Can I borrow $15 for petrol, son?
AN ECLECTIC mix of artists, dreamers, European expats, young homeowners and nine-to-fivers trying to escape the suburban sprawl and rat race of the Gold Coast, there is no "typical" Mount Tamborine, itself a jumble of population pockets spread across a mountain rising 500m above the bright lights of the Glitter Strip.
It is popular for weekend day-trippers who stroll the famous Gallery Walk shopping strip, loading up on sweets from the inevitable fudge factories or sampling wines from nearby vineyards.
In winter, tourists take advantage of the colder climate to stay in romantic bed and breakfast properties, sipping hot chocolate by the side of a roaring fire.
The case of Mrs Brose certainly has plenty of people fired up on the mountain.
Others, not so much.
In fact, the case is so polarising, opinion is even divided over whether opinion is divided.
"It's not something people talk about," said one shop owner adamantly.
"I've never had a customer even mention it."
However, another wary trader said it was very much a topic of conversation - just not in public.
"People don't talk about it openly," they said.
"The people who have talked about her (Mrs Brose) openly are in court."
One long-time Mount Tamborine resident whose children attended the high school said many locals were afraid to voice their views for fear of being sued.
"We're just a small community and it's a bit too close for comfort," he said.
"The mountain is certainly divided. Tracey Brose has a lot of support but there are obviously people who have crossed her path that haven't been happy.
"Because people naively posted things on Facebook, got sued and lost their homes, no-one really wants to say too much because it could be considered libel."
Another long-time Mount Tamborine local said: "I personally don't like her."
"The (school) parents are definitely divided - there are those that think she's great and others who absolutely hate her," he said.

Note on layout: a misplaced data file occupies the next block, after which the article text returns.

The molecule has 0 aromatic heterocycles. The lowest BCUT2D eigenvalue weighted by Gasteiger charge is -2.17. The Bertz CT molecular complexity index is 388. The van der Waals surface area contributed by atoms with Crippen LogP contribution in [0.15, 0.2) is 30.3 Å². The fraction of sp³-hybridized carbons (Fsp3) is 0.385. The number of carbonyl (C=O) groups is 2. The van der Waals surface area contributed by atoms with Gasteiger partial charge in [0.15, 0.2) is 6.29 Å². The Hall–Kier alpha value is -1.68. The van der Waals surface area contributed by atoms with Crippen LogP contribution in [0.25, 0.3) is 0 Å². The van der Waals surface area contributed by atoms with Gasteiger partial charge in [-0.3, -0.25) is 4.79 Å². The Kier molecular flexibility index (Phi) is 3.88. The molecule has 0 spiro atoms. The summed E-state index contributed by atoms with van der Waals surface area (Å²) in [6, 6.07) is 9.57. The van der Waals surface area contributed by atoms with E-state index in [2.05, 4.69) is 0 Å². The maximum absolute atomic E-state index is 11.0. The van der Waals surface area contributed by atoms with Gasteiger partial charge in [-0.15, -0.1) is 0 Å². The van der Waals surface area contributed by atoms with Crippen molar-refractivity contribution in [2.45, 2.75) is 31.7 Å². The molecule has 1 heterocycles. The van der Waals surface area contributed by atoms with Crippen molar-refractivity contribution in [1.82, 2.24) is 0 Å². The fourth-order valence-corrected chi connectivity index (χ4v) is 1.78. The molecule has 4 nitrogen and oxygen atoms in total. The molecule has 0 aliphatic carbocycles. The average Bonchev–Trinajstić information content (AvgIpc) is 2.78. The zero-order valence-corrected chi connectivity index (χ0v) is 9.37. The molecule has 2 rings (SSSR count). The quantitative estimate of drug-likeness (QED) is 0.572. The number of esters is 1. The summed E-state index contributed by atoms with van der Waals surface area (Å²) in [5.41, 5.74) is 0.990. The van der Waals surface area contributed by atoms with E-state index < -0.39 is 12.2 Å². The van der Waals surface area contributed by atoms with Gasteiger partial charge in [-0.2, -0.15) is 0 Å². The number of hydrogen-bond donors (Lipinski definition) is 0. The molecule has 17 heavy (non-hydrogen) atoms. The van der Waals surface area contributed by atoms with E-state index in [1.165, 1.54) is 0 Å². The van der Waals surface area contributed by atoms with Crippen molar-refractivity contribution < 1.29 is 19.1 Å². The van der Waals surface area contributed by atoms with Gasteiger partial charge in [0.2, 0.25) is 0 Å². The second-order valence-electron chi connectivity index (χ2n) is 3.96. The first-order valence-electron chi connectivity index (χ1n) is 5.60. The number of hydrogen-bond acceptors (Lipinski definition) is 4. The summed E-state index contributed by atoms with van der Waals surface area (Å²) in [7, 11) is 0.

"There's no in-between in terms of the way people on the mountain feel about her."
One school parent said she had never had any problems with Mrs Brose and believed the social media attacks on the principal "got very vitriolic".
"Facebook is not something where you can just blurt out all sorts of stuff indiscriminately," she said.
"We are a small community and it's relatively friendly, and this really has been a divisive issue.
"There are too many 'helicopter parents' who take on all the emotional trauma of their children on themselves.
"Kids have to learn to deal with their own stuff without their parents fighting every battle for them."
CAN I BORROW MONEY SON?
On November 5, four days after the defamation trial finally finished, Mr Baluskas was back in court.
This time the case was criminal.
In Beenleigh District Court he pleaded guilty to threatening violence at night and wilful damage over the incident at the Brose family home.
He was hit with a suspended nine-month jail sentence.
Forty-eight hours later he and his wife were declared bankrupt with just $350 to their names, after failing to pay a bill for Mrs Brose legal costs they owed from pre-trial arguments.
In the days following, Mr Baluskas had to borrow $15 from his young son to fill his motorbike with petrol to ride the 60km to work in Brisbane.
The bed Mrs Baluskas now climbs into each night is in a rental home in Nerang.
She is 47. Her husband 49.
Nearly four years after that fateful night on Facebook, they fear they are simply too old to financially start again.
They are resigned to never again being able to buy their own home.
Judge Muir is expected to hand down her judgment in the defamation case early this year.
OTHER CHAPTERS IN THE SERIES: